Yet I try hard to convince the Czech political sphere and Czech society that we should decrease the pay gap and combat against violence. What I don’t do is just fighting against discrimination. It doesn’t work like that, because when I say it, it is kind of taboo. I have to speak about concrete problems where I have the figures, and it needs patience and also personal involvement and courage.
You mentioned having more women in politics and at higher levels. Now the Juncker Commission came up with a goal to increase the number of women in its institutions, to practice what you preach in a way. Last week, there was a reshuffle of the different positions within the senior management in the Commission, and now we have 36% women, up from 11% in 2014. Are you satisfied?
I am happy, but I am not satisfied. I am happy that we are progressing. I am not satisfied yet because we said the goal should be 40%, and I know that Günther Oettinger, who is responsible now for human resources, and Kristalina Georgievna, they are both very determined in increasing this number of women in senior positions. And I think if we achieve the goal – but already now, 36, 37% is not bad at all – we could serve as a role model for many other public institutions.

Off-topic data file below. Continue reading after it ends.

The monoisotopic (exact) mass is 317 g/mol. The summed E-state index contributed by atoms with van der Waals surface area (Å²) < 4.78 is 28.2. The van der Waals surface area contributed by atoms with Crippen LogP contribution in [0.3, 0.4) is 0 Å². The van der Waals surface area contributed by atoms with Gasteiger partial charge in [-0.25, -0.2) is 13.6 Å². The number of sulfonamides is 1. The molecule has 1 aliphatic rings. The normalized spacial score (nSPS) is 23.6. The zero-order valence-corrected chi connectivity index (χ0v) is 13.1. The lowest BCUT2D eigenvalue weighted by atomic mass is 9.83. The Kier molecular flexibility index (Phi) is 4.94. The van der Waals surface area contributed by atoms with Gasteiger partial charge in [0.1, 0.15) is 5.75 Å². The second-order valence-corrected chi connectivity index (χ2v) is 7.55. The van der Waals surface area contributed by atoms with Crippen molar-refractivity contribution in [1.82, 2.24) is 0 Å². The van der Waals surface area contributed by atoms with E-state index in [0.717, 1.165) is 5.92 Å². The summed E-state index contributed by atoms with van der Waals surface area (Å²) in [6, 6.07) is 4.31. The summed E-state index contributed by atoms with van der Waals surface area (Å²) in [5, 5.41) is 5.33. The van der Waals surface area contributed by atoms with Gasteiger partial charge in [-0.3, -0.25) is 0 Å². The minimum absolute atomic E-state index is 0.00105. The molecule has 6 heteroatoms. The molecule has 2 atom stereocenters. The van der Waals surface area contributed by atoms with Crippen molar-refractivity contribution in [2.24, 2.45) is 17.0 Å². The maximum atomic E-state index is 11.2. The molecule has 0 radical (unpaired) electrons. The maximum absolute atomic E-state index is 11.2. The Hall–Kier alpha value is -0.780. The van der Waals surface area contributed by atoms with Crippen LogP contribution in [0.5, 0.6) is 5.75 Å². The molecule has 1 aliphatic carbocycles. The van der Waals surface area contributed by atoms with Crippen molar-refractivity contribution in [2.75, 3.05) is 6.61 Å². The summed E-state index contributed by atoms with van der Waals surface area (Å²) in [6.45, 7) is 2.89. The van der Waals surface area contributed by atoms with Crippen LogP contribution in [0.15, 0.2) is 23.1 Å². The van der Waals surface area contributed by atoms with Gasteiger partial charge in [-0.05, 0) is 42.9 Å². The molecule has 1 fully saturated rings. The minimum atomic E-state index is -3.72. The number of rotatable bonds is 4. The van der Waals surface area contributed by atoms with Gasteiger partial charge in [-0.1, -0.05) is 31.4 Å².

So you do believe in quotas?
I believe in fair competition, because what we apply here is fair competition, and if there are two very comparable candidates having very similar comparable education and experience – all the qualities – if we have a man and woman, priority should be given to the candidate who is underrepresented. It’s usually a woman.
So basing it on merit.